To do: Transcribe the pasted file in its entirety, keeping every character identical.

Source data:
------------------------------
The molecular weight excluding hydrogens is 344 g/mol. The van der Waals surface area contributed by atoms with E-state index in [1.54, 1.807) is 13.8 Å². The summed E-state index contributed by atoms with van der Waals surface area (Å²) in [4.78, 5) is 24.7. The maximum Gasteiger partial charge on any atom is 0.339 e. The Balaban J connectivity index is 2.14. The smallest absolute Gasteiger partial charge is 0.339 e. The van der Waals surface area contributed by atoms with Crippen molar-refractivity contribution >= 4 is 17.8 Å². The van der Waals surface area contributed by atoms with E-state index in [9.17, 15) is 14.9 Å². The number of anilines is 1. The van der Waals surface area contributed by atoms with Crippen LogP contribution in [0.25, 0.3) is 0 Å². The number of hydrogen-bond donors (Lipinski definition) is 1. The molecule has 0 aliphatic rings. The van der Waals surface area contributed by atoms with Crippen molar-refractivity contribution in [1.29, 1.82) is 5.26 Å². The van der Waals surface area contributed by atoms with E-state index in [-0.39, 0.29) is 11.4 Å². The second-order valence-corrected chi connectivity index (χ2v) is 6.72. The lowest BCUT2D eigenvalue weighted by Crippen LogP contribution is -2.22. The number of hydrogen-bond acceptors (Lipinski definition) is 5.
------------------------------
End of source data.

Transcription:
The molecular weight excluding hydrogens is 344 g/mol. The van der Waals surface area contributed by atoms with E-state index in [1.54, 1.807) is 13.8 Å². The summed E-state index contributed by atoms with van der Waals surface area (Å²) in [4.78, 5) is 24.7. The maximum Gasteiger partial charge on any atom is 0.339 e. The Balaban J connectivity index is 2.14. The smallest absolute Gasteiger partial charge is 0.339 e. The van der Waals surface area contributed by atoms with Crippen molar-refractivity contribution >= 4 is 17.8 Å². The van der Waals surface area contributed by atoms with E-state index in [9.17, 15) is 14.9 Å². The number of anilines is 1. The van der Waals surface area contributed by atoms with Crippen LogP contribution in [0.25, 0.3) is 0 Å². The number of hydrogen-bond donors (Lipinski definition) is 1. The molecule has 0 aliphatic rings. The van der Waals surface area contributed by atoms with Crippen molar-refractivity contribution in [1.29, 1.82) is 5.26 Å². The van der Waals surface area contributed by atoms with E-state index in [-0.39, 0.29) is 11.4 Å². The second-order valence-corrected chi connectivity index (χ2v) is 6.72. The lowest BCUT2D eigenvalue weighted by Crippen LogP contribution is -2.22. The number of hydrogen-bond acceptors (Lipinski definition) is 5.